7. Hi Duncan, I've also started adding the blocks to mount MSE point stools, but still along way from installing anything. But I have made up a test piece to check what everything looks like before committing to it on the layout itself. I used the MSE 'square rod in the stools and 30 thou sq microstrip under the tracks to prevent any shorting issues.
  8. Just gets better and better Duncan. With all that expanse of glazing in the signal box, are you planning on detailing the interior?
  9. Great job. The Archer rivets look really effective on the bridge girder.
  10. Coming along nicely. What wood are you using for the walls of your building carcasses? It looks like its something you can cut with a knife, judging by the clean window openings?
  11. Chaz, There isn't any passenger traffic as such, just non-passenger parcels stock to the mail order warehouse. My idea for signalling and having a signal box was based on a nearby location at Birmingham Central Goods. http://www.rmweb.co.uk/community/index.php?/topic/102142-making-a-start-in-7mm-for-the-first-time-layout-update/page-4&do=findComment&comment=2574107 I haven't done a huge amount of research on it, but I don't think it had any passenger traffic from the start. I liked the idea and the opportunity to have operating signals, and a signal box too. The next job I want to tackle is adding point rodding from the signal box to the points. Once this has been planned out I can start on painting the track and ballasting.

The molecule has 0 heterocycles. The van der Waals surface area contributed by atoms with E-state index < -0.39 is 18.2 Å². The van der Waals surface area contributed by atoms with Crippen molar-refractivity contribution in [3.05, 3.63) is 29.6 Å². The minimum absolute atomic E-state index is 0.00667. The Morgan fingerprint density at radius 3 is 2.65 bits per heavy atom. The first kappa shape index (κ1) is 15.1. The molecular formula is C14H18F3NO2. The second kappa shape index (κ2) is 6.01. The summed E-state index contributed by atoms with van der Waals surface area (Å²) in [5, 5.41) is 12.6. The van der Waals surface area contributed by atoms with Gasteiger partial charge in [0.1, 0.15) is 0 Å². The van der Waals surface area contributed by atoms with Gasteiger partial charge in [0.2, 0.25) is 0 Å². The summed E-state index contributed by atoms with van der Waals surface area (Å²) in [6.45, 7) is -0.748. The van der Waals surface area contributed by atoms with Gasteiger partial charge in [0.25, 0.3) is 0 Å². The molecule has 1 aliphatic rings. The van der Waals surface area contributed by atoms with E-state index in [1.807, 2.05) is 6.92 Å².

12. Marc, Although you find the instructions included perfectly adequate, I found these guides on making them a particularly useful addition http://www.rmweb.co.uk/community/index.php?/blog/456/entry-7377-dinghams-part-2/ http://www.rmweb.co.uk/community/index.php?/blog/456/entry-7387-dinghams-part3/ Part one disappeared into cyberspace somewhere, but that didn't hamper me. I am guessing it was possibly preamble and about prepping the fret and removing the parts from the fret. I used a fine Garryflex abrasive pad to thoroughly clean the fret (both sides) before cutting out any pieces.